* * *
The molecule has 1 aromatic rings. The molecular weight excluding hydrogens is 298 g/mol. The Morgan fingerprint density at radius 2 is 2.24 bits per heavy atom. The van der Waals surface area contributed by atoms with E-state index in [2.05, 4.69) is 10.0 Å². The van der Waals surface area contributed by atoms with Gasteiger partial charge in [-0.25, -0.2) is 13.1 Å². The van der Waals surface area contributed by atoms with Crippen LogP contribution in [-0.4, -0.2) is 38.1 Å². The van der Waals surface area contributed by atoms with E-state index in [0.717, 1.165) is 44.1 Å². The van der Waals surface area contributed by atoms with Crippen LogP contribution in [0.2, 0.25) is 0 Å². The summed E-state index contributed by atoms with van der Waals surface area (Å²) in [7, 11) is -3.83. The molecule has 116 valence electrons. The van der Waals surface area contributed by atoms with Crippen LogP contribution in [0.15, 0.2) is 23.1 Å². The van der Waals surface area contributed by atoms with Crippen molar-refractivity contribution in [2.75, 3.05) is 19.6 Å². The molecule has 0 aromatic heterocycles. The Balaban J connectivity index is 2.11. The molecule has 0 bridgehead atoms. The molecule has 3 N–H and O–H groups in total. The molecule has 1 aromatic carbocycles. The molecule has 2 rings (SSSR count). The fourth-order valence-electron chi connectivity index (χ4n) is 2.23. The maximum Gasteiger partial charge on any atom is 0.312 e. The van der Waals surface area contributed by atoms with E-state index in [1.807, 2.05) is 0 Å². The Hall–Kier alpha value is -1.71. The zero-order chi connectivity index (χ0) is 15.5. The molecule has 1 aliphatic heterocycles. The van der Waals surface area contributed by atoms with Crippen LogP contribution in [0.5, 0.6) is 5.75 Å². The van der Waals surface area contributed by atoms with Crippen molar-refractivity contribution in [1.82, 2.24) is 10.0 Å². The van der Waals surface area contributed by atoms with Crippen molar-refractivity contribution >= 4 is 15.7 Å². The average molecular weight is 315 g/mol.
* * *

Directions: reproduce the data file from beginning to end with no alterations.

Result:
The molecule has 1 aromatic rings. The molecular weight excluding hydrogens is 298 g/mol. The Morgan fingerprint density at radius 2 is 2.24 bits per heavy atom. The van der Waals surface area contributed by atoms with E-state index in [2.05, 4.69) is 10.0 Å². The van der Waals surface area contributed by atoms with Gasteiger partial charge in [-0.25, -0.2) is 13.1 Å². The van der Waals surface area contributed by atoms with Crippen LogP contribution in [-0.4, -0.2) is 38.1 Å². The van der Waals surface area contributed by atoms with E-state index in [0.717, 1.165) is 44.1 Å². The van der Waals surface area contributed by atoms with Crippen LogP contribution in [0.2, 0.25) is 0 Å². The summed E-state index contributed by atoms with van der Waals surface area (Å²) in [7, 11) is -3.83. The molecule has 116 valence electrons. The van der Waals surface area contributed by atoms with Crippen LogP contribution in [0.15, 0.2) is 23.1 Å². The van der Waals surface area contributed by atoms with Crippen molar-refractivity contribution in [2.75, 3.05) is 19.6 Å². The molecule has 0 aromatic heterocycles. The Balaban J connectivity index is 2.11. The molecule has 0 bridgehead atoms. The molecule has 3 N–H and O–H groups in total. The molecule has 1 aromatic carbocycles. The molecule has 2 rings (SSSR count). The fourth-order valence-electron chi connectivity index (χ4n) is 2.23. The maximum Gasteiger partial charge on any atom is 0.312 e. The van der Waals surface area contributed by atoms with E-state index in [1.807, 2.05) is 0 Å². The Hall–Kier alpha value is -1.71. The zero-order chi connectivity index (χ0) is 15.5. The molecule has 1 aliphatic heterocycles. The van der Waals surface area contributed by atoms with Crippen LogP contribution in [0.5, 0.6) is 5.75 Å². The van der Waals surface area contributed by atoms with Crippen molar-refractivity contribution in [1.82, 2.24) is 10.0 Å². The van der Waals surface area contributed by atoms with Crippen molar-refractivity contribution >= 4 is 15.7 Å². The average molecular weight is 315 g/mol.